Posted on December 21, 2016
You’ve been hustling since mid-November to make sure your clients look and feel fabulous from Thanksgiving into the New Year. During the holiday craze, though, it’s easy for beauty professionals to neglect their own needs. Taking care of yourself is crucial! It’s no surprise that with increased momentum at the salon, overflow-only parking at the mall, second cousins and long lost friends coming to town, and the need to prepare a feast for the whole family, stress levels increase during the holidays — and women are particularly susceptible to the pressure. It’s time to unwind, and we’ve rounded up a few fail-proof tips for finding your holiday Zen.
Ready to de-stress? Start by relaxing your breathing. Mindful breathing is one of the best ways to keep calm when you’re feeling particularly anxious. Deep breathing can help you to disengage from uneasy thoughts and feelings, and in turn, triggers a relaxation response. Try the 4-7-8 breathing exercise: Sit tall, and place the tip of your tongue against the back of your front teeth; breathe in through your nose to the count of four, hold your breath while counting to seven, then exhale through your mouth for eight beats, making a “woosh” sound. Repeat the cycle three times.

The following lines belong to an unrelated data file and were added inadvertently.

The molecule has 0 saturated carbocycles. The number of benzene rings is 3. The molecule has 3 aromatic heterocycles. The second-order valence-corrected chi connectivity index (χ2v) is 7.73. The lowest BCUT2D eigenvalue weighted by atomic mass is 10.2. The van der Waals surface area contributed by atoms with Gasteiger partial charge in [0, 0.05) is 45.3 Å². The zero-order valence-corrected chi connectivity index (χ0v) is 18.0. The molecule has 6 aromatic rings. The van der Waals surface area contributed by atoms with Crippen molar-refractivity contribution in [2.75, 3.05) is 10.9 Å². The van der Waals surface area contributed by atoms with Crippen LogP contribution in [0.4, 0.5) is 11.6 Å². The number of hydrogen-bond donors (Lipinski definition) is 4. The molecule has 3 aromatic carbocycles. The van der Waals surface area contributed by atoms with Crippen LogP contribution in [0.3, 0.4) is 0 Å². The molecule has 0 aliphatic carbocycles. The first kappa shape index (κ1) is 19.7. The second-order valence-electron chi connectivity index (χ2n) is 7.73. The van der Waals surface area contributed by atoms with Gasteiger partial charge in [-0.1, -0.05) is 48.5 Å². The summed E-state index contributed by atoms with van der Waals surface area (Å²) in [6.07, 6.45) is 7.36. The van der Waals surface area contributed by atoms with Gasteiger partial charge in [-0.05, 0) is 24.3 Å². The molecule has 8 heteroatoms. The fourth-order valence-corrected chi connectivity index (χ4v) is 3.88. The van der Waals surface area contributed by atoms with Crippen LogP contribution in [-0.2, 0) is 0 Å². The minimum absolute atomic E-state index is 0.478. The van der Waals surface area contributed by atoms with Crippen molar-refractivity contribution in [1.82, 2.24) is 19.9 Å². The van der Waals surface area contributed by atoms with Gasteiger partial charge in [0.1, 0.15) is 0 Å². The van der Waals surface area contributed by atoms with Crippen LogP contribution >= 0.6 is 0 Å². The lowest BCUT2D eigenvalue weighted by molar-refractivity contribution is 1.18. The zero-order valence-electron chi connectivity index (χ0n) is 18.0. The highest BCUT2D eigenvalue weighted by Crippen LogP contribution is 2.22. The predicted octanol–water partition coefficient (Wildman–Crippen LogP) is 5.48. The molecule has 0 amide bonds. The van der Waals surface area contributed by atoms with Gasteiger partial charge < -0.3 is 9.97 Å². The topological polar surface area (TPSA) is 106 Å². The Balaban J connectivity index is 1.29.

Be a Poser
Don’t forget about yoga! This mind-body practice usually combines breathing, meditation and postures, and may reduce stress, lower blood pressure, and lower your heart rate. When you’re feeling drained, drop-in on a class at your local yoga center, or roll out a mat in your living room, and work your way into down-dog, tree and crow poses.
Your schedule is probably jam-packed with last-minute bookings, holiday parties, family obligations and more. Our bodies crave consistency; when we’re overloaded, though, our daily routines tend to fall by the wayside, creating some serious stress. To get through the end of holiday season feeling sane, it’s important to prioritize your workouts, book club meetings, and daily habits. Your body will thank you.
Healthy sleep habits are critically important. If your normal sleep schedule is off this month, try a few of these tips from the Cleveland Clinic. Avoid eating within two hours of bedtime. (If you’re starving, opt for something light, such as a glass of milk or fresh fruit.) Make your bedroom a sleep sanctuary by eliminating noise and ambient light. Calm your mind before bedtime. If you find yourself worrying about tomorrow’s tasks when you hunker down, grab a paperback book or listen to your favorite podcast; if your mind’s really racing, keep a bedside journal for jotting down worries and thoughts. A cup of decaffeinated tea can be soothing. We also like Good Day Chocolates’ Chocolate with Sleep, which contains a small dose of the sleep-inducing hormone melatonin.